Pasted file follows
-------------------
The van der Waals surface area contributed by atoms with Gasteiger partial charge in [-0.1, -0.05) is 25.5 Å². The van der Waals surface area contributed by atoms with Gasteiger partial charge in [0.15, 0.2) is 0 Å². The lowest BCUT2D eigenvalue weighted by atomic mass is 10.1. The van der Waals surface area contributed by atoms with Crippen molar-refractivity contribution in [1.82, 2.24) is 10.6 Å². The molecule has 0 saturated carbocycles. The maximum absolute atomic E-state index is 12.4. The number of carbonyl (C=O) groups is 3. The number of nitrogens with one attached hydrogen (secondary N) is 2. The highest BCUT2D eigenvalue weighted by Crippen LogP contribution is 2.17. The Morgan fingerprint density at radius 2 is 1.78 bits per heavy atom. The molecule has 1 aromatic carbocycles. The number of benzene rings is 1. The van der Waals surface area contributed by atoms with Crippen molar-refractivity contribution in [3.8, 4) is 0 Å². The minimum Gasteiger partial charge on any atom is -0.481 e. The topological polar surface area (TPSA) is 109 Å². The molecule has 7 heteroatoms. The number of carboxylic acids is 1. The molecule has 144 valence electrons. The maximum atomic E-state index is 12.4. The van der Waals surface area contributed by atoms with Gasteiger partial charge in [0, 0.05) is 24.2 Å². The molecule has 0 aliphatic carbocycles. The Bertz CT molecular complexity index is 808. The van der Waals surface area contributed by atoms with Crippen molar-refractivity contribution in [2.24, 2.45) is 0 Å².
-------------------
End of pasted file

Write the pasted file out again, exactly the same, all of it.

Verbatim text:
The van der Waals surface area contributed by atoms with Gasteiger partial charge in [-0.1, -0.05) is 25.5 Å². The van der Waals surface area contributed by atoms with Gasteiger partial charge in [0.15, 0.2) is 0 Å². The lowest BCUT2D eigenvalue weighted by atomic mass is 10.1. The van der Waals surface area contributed by atoms with Crippen molar-refractivity contribution in [1.82, 2.24) is 10.6 Å². The molecule has 0 saturated carbocycles. The maximum absolute atomic E-state index is 12.4. The number of carbonyl (C=O) groups is 3. The number of nitrogens with one attached hydrogen (secondary N) is 2. The highest BCUT2D eigenvalue weighted by Crippen LogP contribution is 2.17. The Morgan fingerprint density at radius 2 is 1.78 bits per heavy atom. The molecule has 1 aromatic carbocycles. The number of benzene rings is 1. The van der Waals surface area contributed by atoms with Crippen molar-refractivity contribution in [3.8, 4) is 0 Å². The minimum Gasteiger partial charge on any atom is -0.481 e. The topological polar surface area (TPSA) is 109 Å². The molecule has 7 heteroatoms. The number of carboxylic acids is 1. The molecule has 144 valence electrons. The maximum atomic E-state index is 12.4. The van der Waals surface area contributed by atoms with Gasteiger partial charge in [0, 0.05) is 24.2 Å². The molecule has 0 aliphatic carbocycles. The Bertz CT molecular complexity index is 808. The van der Waals surface area contributed by atoms with Crippen molar-refractivity contribution in [2.24, 2.45) is 0 Å².